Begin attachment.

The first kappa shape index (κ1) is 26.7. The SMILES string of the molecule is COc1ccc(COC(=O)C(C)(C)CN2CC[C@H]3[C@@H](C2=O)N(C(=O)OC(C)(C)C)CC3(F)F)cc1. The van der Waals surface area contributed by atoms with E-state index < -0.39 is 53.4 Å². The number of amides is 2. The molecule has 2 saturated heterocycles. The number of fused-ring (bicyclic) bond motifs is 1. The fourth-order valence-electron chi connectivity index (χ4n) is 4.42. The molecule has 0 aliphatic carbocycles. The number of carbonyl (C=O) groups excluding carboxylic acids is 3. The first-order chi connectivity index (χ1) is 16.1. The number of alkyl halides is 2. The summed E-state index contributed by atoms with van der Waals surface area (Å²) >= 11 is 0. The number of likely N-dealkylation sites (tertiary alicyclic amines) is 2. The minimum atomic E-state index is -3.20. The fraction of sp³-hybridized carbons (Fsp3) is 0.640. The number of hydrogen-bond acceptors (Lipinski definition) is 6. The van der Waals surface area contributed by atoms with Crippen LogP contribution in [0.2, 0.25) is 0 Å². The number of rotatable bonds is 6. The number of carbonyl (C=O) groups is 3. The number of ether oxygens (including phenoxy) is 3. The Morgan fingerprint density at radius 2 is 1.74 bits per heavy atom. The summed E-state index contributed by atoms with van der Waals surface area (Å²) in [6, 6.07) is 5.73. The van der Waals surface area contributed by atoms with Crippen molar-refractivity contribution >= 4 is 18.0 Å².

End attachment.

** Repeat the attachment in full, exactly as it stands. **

The first kappa shape index (κ1) is 26.7. The SMILES string of the molecule is COc1ccc(COC(=O)C(C)(C)CN2CC[C@H]3[C@@H](C2=O)N(C(=O)OC(C)(C)C)CC3(F)F)cc1. The van der Waals surface area contributed by atoms with E-state index < -0.39 is 53.4 Å². The number of amides is 2. The molecule has 2 saturated heterocycles. The number of fused-ring (bicyclic) bond motifs is 1. The fourth-order valence-electron chi connectivity index (χ4n) is 4.42. The molecule has 0 aliphatic carbocycles. The number of carbonyl (C=O) groups excluding carboxylic acids is 3. The first-order chi connectivity index (χ1) is 16.1. The number of alkyl halides is 2. The summed E-state index contributed by atoms with van der Waals surface area (Å²) >= 11 is 0. The number of likely N-dealkylation sites (tertiary alicyclic amines) is 2. The minimum atomic E-state index is -3.20. The fraction of sp³-hybridized carbons (Fsp3) is 0.640. The number of hydrogen-bond acceptors (Lipinski definition) is 6. The van der Waals surface area contributed by atoms with Crippen LogP contribution in [0.2, 0.25) is 0 Å². The number of rotatable bonds is 6. The number of carbonyl (C=O) groups is 3. The number of ether oxygens (including phenoxy) is 3. The Morgan fingerprint density at radius 2 is 1.74 bits per heavy atom. The summed E-state index contributed by atoms with van der Waals surface area (Å²) in [6, 6.07) is 5.73. The van der Waals surface area contributed by atoms with Crippen molar-refractivity contribution >= 4 is 18.0 Å².